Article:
News | Tower of Power: Huge development beside Rice-Eccles is the U’s way of playing nice | News | Salt Lake City | Salt Lake City Weekly
Support the Free Press.
Facts matter. Truth matters. Journalism matters.
Salt Lake City Weekly has been Utah's source of independent news and in-depth journalism since 1984.
Donate today to ensure the legacy continues.


News | Tower of Power: Huge development beside Rice-Eccles is the U’s way of playing nice


You can’t say the University of Utah doesn’t try to play well with others. It even took a recent crash course on playing well, and now there’s a lot of gushing going on.

This is a “first,” you know, for niceness. And given the expansive nature of what the U is calling the Universe Project, it’s important to be seen as something of a benevolent dictator.

Targeting the 8-acre parking lot abutting Rice-Eccles Stadium on the west, the project proposes a minimum of 40,000 square feet of office space, 143 “affordable” condo units, 70,000 square feet of retail and 10,000 square feet of restaurant space. That’s not to mention the parking—500 stalls onsite, and 450 somewhere within a five-minute walk.

The idea is to plunk a mixed-use, transit-oriented development around the stadium as a cash cow for the university and an education and entertainment draw for the community. With Salt Lake City developer Boyer Co. sniffing the air, the Universe Project is really kind of a Gateway East, holding huge potential profits for whoever the winning developer is.

Meanwhile, some of the neighbors were shocked by previews of high-rises towering six stories high and casting shadows on their diminutive University Street housing. But, hey, they survived TRAX, didn’t they?

At a recent city Planning Commission meeting, Salt Lake City’s Nick Norris took note of the unprecedented opportunity to enhance the relationship between the city and the U. That’s because the U is under no obligation to ask anyone for permission here. The land in question is state property and not subject to the rules and regulations with which others in the University Historic District must comply.

“This is the first time we’ve had such a collaborative opportunity,” said Esther Hunter, a former community council chairwoman-turned adviser to the mayor. “The university is very significant to the city, and if we can pioneer the process for the future …”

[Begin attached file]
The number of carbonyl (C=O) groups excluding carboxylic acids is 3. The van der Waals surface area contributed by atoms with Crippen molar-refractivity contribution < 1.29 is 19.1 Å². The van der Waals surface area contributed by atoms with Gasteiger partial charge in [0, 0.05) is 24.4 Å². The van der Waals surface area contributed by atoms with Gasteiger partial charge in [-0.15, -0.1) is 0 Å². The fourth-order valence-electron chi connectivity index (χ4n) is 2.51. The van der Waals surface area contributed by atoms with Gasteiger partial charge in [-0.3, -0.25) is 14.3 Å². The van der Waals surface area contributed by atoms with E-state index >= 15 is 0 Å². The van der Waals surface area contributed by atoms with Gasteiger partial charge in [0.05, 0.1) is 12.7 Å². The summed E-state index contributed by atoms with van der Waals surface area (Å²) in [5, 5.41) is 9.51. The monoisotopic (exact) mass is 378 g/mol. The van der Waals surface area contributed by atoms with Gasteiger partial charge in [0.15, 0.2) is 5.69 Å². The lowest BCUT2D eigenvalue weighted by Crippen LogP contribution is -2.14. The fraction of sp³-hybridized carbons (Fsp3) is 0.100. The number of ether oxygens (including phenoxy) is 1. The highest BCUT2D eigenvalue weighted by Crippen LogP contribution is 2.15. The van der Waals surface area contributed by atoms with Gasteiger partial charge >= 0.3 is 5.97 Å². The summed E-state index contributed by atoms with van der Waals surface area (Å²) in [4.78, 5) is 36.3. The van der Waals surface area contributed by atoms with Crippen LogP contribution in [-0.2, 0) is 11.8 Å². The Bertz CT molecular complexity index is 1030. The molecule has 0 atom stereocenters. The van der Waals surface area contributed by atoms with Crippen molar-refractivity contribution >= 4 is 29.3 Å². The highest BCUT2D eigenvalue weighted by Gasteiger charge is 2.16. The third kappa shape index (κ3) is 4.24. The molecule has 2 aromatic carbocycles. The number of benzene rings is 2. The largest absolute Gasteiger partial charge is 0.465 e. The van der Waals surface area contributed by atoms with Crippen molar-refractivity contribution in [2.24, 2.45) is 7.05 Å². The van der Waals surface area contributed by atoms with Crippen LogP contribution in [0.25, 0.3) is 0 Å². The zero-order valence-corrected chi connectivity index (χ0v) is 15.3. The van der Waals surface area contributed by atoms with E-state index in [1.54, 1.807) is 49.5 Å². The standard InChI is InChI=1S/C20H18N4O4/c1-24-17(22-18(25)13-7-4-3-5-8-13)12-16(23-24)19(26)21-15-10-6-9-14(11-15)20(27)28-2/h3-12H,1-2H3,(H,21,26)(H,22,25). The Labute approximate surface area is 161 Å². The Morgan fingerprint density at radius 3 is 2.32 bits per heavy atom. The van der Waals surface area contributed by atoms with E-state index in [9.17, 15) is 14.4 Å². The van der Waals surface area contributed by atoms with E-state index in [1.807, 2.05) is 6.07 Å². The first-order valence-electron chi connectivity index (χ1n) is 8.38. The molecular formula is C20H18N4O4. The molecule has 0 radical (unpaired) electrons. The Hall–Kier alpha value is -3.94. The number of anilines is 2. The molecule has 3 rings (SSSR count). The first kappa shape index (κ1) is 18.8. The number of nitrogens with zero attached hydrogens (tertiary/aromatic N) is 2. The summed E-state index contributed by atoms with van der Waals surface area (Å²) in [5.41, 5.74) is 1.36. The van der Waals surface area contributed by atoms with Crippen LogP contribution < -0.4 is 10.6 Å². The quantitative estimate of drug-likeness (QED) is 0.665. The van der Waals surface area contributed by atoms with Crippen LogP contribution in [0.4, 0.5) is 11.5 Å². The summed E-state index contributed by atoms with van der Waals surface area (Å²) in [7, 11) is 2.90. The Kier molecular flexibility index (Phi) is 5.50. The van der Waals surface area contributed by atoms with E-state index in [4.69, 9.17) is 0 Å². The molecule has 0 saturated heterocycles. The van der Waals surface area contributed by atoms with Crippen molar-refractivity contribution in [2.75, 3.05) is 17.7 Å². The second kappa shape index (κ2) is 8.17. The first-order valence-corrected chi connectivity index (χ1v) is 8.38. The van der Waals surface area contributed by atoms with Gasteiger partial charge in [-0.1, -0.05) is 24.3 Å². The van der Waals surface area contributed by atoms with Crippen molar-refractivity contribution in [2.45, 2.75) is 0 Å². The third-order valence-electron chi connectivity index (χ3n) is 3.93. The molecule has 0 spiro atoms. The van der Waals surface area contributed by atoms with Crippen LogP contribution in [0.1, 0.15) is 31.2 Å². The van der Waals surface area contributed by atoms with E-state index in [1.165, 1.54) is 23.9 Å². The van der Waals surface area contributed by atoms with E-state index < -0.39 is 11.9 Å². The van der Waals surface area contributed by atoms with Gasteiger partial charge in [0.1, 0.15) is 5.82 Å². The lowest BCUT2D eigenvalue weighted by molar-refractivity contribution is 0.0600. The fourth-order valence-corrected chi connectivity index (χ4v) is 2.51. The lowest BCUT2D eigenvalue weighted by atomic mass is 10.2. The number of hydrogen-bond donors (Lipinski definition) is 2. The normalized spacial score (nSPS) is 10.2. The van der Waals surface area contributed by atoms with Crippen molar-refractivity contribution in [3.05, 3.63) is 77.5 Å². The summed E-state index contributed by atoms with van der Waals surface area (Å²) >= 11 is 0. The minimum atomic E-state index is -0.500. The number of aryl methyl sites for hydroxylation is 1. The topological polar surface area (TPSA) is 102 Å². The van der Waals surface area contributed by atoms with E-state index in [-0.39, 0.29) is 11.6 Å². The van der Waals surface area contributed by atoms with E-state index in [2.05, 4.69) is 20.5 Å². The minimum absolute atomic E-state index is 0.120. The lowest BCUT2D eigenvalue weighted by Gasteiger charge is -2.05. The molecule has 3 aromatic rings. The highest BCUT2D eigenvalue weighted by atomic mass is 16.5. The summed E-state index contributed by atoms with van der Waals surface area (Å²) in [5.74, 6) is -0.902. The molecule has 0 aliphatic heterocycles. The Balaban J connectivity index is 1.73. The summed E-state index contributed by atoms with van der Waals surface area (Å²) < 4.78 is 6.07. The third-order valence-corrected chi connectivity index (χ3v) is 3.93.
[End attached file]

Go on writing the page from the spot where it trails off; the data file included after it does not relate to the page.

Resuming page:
Indeed. No one wants the future to be as contentious as the past. Take Research Park, for instance. That area, too, has been leased to developers, but not without controversy involving the Bonneville Shoreline Trail. Most of the opponents there were bicyclists and dog-walkers, though.

The University historic neighborhood is a different animal altogether. That’s why the university is walking carefully through the minefield. First, U officials hired Wikstrom Economic and Planning Consultants to look at the “opportunities for development,” but also to emphasize “integration with the surrounding community.” They want a buy-in.

“We’re really interested in a win-win, and we mean that in all sincerity,” says Michael Perez, the U’s associate vice present for facilities management. The project was kind of meant to be, he suggested. It came together with the completion of the city’s master plan for the area and a student-led research project on stadium development.

When planning commissioner Anne Oliver wanted to know how the project would affect the existing retail below President’s Circle, Perez said that was why they hired Wikstrom. The project would not compete with the types of business there, he said.

Of course, that was the promise from the western Gateway developers—who also had a market analysis—in response to the angst from Main Street business owners.

Perez also promises a traffic study, knowing that parking is a big issue, despite TRAX. There are scenarios that would allow for parking structures. After all, they’re talking about 143-plus town houses or condos, which they want to be affordable to “interlevel” faculty. That means something that a family making $60,000 to $85,000 a year could afford.

Community activist and landlord Cindy Cromer is not happy. “You’re going after my market,” she says. “I rent to young faculty.” Isn’t this competition with the private sector? she asks. “You can’t have everything everywhere all the time.”

That’s not how the university sees it. Perez noted that TRAX makes four stops through the U, and each one of them could be developed for mixed use.

But why the long-term lease for developers? What will it mean to the tax base and school revenue if, as is often the case, the project’s taxes are waived for a period of time, Cromer asked.

Landlord Kendall Phillips encouraged the U to stick to student housing, since their affordable condos would affect his rentals.

These are the neighbors who just won’t play nicely. No matter. The U did its homework, co-opted some community activists, and put on a smiley face. It doesn’t have to be nice, remember. It can do what it wants. And this is just the beginning of the Universe.